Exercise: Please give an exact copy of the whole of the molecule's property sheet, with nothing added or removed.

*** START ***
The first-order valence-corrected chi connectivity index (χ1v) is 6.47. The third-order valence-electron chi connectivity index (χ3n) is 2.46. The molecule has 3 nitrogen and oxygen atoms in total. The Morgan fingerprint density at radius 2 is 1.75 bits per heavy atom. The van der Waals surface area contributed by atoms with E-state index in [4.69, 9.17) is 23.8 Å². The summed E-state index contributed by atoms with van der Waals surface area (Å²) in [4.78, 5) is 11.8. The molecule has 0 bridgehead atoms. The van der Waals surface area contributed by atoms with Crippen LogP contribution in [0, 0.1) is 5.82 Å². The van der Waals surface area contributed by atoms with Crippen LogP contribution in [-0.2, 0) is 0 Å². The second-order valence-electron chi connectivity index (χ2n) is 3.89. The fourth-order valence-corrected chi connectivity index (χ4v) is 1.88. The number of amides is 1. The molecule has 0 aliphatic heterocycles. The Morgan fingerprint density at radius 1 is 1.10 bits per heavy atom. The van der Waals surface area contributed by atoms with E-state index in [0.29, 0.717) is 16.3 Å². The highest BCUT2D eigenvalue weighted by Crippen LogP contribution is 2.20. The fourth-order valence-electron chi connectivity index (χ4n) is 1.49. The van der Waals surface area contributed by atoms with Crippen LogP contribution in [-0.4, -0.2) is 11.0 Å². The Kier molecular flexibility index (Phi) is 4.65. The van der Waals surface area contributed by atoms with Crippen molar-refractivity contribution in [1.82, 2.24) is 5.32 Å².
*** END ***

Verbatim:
The first-order valence-corrected chi connectivity index (χ1v) is 6.47. The third-order valence-electron chi connectivity index (χ3n) is 2.46. The molecule has 3 nitrogen and oxygen atoms in total. The Morgan fingerprint density at radius 2 is 1.75 bits per heavy atom. The van der Waals surface area contributed by atoms with E-state index in [4.69, 9.17) is 23.8 Å². The summed E-state index contributed by atoms with van der Waals surface area (Å²) in [4.78, 5) is 11.8. The molecule has 0 bridgehead atoms. The van der Waals surface area contributed by atoms with Crippen LogP contribution in [0, 0.1) is 5.82 Å². The van der Waals surface area contributed by atoms with Crippen LogP contribution in [-0.2, 0) is 0 Å². The second-order valence-electron chi connectivity index (χ2n) is 3.89. The fourth-order valence-corrected chi connectivity index (χ4v) is 1.88. The number of amides is 1. The molecule has 0 aliphatic heterocycles. The Morgan fingerprint density at radius 1 is 1.10 bits per heavy atom. The van der Waals surface area contributed by atoms with E-state index in [0.29, 0.717) is 16.3 Å². The highest BCUT2D eigenvalue weighted by Crippen LogP contribution is 2.20. The fourth-order valence-electron chi connectivity index (χ4n) is 1.49. The van der Waals surface area contributed by atoms with Crippen LogP contribution in [-0.4, -0.2) is 11.0 Å². The Kier molecular flexibility index (Phi) is 4.65. The van der Waals surface area contributed by atoms with Crippen molar-refractivity contribution in [1.82, 2.24) is 5.32 Å².